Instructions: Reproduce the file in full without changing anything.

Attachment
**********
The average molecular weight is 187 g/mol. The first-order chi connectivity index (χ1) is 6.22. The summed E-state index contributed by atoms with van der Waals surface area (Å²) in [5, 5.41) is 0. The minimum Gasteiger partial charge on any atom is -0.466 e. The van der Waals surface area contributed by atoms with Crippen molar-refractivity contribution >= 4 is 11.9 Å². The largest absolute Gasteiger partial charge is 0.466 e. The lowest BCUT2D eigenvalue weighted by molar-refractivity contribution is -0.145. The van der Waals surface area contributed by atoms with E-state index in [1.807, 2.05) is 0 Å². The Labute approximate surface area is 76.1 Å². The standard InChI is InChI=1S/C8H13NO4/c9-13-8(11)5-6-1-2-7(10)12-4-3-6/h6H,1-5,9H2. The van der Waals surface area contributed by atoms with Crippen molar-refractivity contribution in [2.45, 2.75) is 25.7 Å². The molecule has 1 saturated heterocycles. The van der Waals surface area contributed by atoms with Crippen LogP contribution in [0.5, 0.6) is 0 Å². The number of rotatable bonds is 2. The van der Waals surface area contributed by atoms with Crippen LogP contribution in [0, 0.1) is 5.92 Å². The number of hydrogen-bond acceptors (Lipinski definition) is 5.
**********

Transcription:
The average molecular weight is 187 g/mol. The first-order chi connectivity index (χ1) is 6.22. The summed E-state index contributed by atoms with van der Waals surface area (Å²) in [5, 5.41) is 0. The minimum Gasteiger partial charge on any atom is -0.466 e. The van der Waals surface area contributed by atoms with Crippen molar-refractivity contribution >= 4 is 11.9 Å². The largest absolute Gasteiger partial charge is 0.466 e. The lowest BCUT2D eigenvalue weighted by molar-refractivity contribution is -0.145. The van der Waals surface area contributed by atoms with E-state index in [1.807, 2.05) is 0 Å². The Labute approximate surface area is 76.1 Å². The standard InChI is InChI=1S/C8H13NO4/c9-13-8(11)5-6-1-2-7(10)12-4-3-6/h6H,1-5,9H2. The van der Waals surface area contributed by atoms with Crippen molar-refractivity contribution in [2.45, 2.75) is 25.7 Å². The molecule has 1 saturated heterocycles. The van der Waals surface area contributed by atoms with Crippen LogP contribution in [0.5, 0.6) is 0 Å². The number of rotatable bonds is 2. The van der Waals surface area contributed by atoms with Crippen LogP contribution in [0, 0.1) is 5.92 Å². The number of hydrogen-bond acceptors (Lipinski definition) is 5.